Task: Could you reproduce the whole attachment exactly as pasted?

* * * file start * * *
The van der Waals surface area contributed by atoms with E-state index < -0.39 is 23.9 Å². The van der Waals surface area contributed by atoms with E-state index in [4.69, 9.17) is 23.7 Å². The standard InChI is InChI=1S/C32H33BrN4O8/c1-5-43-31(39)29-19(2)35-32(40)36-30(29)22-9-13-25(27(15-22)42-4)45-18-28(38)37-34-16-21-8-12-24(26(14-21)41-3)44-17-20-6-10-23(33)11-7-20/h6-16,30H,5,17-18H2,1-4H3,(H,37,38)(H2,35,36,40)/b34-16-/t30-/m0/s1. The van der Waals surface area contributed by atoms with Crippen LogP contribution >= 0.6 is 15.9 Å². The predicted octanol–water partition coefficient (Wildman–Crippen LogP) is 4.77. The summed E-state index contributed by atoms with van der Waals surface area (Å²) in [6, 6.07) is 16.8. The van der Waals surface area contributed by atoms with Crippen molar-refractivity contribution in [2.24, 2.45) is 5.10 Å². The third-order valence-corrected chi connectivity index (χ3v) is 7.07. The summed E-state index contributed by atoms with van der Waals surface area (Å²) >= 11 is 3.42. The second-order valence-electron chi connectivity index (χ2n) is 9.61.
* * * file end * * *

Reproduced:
The van der Waals surface area contributed by atoms with E-state index < -0.39 is 23.9 Å². The van der Waals surface area contributed by atoms with E-state index in [4.69, 9.17) is 23.7 Å². The standard InChI is InChI=1S/C32H33BrN4O8/c1-5-43-31(39)29-19(2)35-32(40)36-30(29)22-9-13-25(27(15-22)42-4)45-18-28(38)37-34-16-21-8-12-24(26(14-21)41-3)44-17-20-6-10-23(33)11-7-20/h6-16,30H,5,17-18H2,1-4H3,(H,37,38)(H2,35,36,40)/b34-16-/t30-/m0/s1. The van der Waals surface area contributed by atoms with Crippen LogP contribution >= 0.6 is 15.9 Å². The predicted octanol–water partition coefficient (Wildman–Crippen LogP) is 4.77. The summed E-state index contributed by atoms with van der Waals surface area (Å²) in [6, 6.07) is 16.8. The van der Waals surface area contributed by atoms with Crippen molar-refractivity contribution in [2.24, 2.45) is 5.10 Å². The third-order valence-corrected chi connectivity index (χ3v) is 7.07. The summed E-state index contributed by atoms with van der Waals surface area (Å²) >= 11 is 3.42. The second-order valence-electron chi connectivity index (χ2n) is 9.61.